“Some people are settling down, some people are settling and some people refuse to settle for anything less than butterflies.””Carrie Bradshaw, “Sex and the City”
The infamously single 30-something in the hit HBO series “Sex and the City,” Carrie Bradshaw, as played by Sarah Jessica Parker, eventually married in the movie version, but what made the show a phenomenon for millions of viewers were the friendships and fashionable life for singles looking for love in the Big Apple. But if it’s hard to find love in the “city that never sleeps,” what’s it like to fly solo in a city that catches its Zs?
After all, New York City took the top spot for 2009 Best Cities for Singles on Forbes.com’s annual list. While Oklahoma City didn’t make the list of top 40 cities, Howard Kurtz, a sociologist at Oklahoma City University, thinks the metro is fast becoming a contender.
Forbes’ criteria includes coolness, cost of living alone, culture, job growth, online dating and nightlife” all areas Oklahoma City civic and business leaders have worked on improving over the last decade.
“With the passing of MAPS 3, we are in line to become a better place for singles if we develop the central park and trails in a way that attracts more downtown single living, and the city’s restaurants and night spots expand around the park to create a ‘cool place’ to walk on in the evening, eat, have a drink andmeet others,” Kurtz said.
Oklahoma City is a far hipper place that it was at the turn of the new century, when Bricktown, downtown and Midtown were just taking baby steps to provide exactly those venues. With the city getting its own NBA team, “cool” actually may be part of its vernacular now.
“I think OKC is far better off in that respect than we used to be,” said Shelley Cadamy, a newly engaged business and entrepreneurial services coordinator at Francis Tuttle Technology Center. “Focusing on redeveloping downtown and Midtown has made a world of difference, and I applaud city leaders and residents for making those smart choices. However, our city is still not terribly tolerant of ‘different’ views, philosophies, religions, etc., and I think that’s its biggest current hindrance in welcoming and retaining young people. We have to be more welcoming.”
One program aimed to keep recent graduates and young professionals in the city is Greater Grads, a resource for finding internships and jobs and listing the reasons why Oklahoma City is a great place to live. The site reads, “in a city founded during a land run, that same sense of opportunity and optimism still flourishes along with a #13 ranking by Forbes’ list of
‘Best Places for Business and Careers.'”
Travis Caperton, a single dad of two children who owns Caperton Photography, believes the improvements, such as the downtown lofts, are nice, but really only benefit the independently wealthy without school-aged children.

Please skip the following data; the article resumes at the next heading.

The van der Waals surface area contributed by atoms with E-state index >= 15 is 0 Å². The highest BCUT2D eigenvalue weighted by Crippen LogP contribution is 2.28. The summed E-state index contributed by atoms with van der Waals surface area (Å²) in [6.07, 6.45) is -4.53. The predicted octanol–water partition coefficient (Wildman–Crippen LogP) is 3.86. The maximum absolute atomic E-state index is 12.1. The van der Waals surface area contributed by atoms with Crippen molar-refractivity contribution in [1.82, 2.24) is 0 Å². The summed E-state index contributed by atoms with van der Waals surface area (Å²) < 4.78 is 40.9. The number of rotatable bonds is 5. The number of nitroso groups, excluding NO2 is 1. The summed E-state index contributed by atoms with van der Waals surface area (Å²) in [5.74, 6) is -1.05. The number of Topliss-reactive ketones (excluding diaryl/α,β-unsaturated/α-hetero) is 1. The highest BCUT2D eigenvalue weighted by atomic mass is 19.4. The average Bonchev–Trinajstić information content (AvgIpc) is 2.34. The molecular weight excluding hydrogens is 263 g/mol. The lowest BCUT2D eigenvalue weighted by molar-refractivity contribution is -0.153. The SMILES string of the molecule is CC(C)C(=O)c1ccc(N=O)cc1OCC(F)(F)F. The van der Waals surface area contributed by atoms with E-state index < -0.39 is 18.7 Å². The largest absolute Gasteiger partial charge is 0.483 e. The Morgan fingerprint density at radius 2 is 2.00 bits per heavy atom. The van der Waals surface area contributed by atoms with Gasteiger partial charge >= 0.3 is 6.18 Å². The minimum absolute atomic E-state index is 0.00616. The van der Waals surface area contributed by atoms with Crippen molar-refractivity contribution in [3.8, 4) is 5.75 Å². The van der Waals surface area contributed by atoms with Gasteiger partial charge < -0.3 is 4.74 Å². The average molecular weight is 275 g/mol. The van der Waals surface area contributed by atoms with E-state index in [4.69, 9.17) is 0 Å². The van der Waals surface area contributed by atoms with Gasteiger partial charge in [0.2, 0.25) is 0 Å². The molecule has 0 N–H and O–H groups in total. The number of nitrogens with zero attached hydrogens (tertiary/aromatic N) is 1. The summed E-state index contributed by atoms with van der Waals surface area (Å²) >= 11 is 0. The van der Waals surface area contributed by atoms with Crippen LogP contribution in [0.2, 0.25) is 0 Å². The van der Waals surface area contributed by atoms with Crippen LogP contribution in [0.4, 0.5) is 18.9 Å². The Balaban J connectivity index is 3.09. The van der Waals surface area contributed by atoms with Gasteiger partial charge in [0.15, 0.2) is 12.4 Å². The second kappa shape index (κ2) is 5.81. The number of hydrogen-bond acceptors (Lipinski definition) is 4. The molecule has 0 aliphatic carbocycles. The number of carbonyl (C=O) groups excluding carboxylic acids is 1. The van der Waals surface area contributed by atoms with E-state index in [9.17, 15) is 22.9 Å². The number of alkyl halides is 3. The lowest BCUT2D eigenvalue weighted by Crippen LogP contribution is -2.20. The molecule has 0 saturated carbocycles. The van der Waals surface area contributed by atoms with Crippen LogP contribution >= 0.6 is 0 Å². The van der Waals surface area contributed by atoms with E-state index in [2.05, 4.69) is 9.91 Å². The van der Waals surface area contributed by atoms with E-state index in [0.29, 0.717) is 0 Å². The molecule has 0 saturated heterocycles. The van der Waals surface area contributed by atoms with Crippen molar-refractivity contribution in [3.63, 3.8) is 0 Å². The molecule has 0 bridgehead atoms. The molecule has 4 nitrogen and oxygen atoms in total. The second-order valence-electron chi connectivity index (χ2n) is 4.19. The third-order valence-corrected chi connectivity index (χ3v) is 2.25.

“Don’t most of us live where we live because of our job situation and the circumstances of our family ties? Leaving OKC is not an option for me. But I do appreciate the good-looking condos going up near Bricktown that I drive by every day,” said Caperton, who wishes the city could sponsor more parties for single people.
Holley Mangham, a 35-year-old public relations practitioner with Oklahoma Housing Finance Agency, echoed Caperton’s sentiments.
“I would like to see more housing that is affordable for single, middle-income professionals in the downtown/Midtown area,” she said. “I see all of these really cool-looking new condos and homes in that area that I can’t afford on only my own income. That being said, the Oklahoma City area is a great place to own a home, especially for singles. There are a lot of arts and charity events that are fun for singles “¦ like Chocolate Decadence, Fondue Fandango, Bricktown Rotary’s ‘Days of Wine and Rotary.’ Tweet-ups have also become a great avenue for me to meet people.”
Kurtz agreed that more activities, such as festivals and events aimed at helping people get connected, is crucial for attracting and retaining singles in the city. But these types of events are growing, and are more diversified than just a few years ago.
“There are all kinds of things to do now that weren’t as mainstream as when I first moved here,” said Amy Lamb, a single, 27-yearold freelance graphic designer who moved to Oklahoma City three years ago.
Online dating sites such as match.com and eHarmony have made technology an important aspect to the modern singles culture. Lamb, Caperton and Cadamy all have tried it.
“It’s now easier than ever to find and contact people online,” Lamb said. “Phone calls have been replaced with Facebook, Twitter, texts. I just think chivalry gets lost in these forms, unfortunately.”
Not that the technical can’t become personal and work in real life. Although Caperton recently let his eHarmony subscription run out, Cadamy found her fiancé on the site and is set to get married this spring.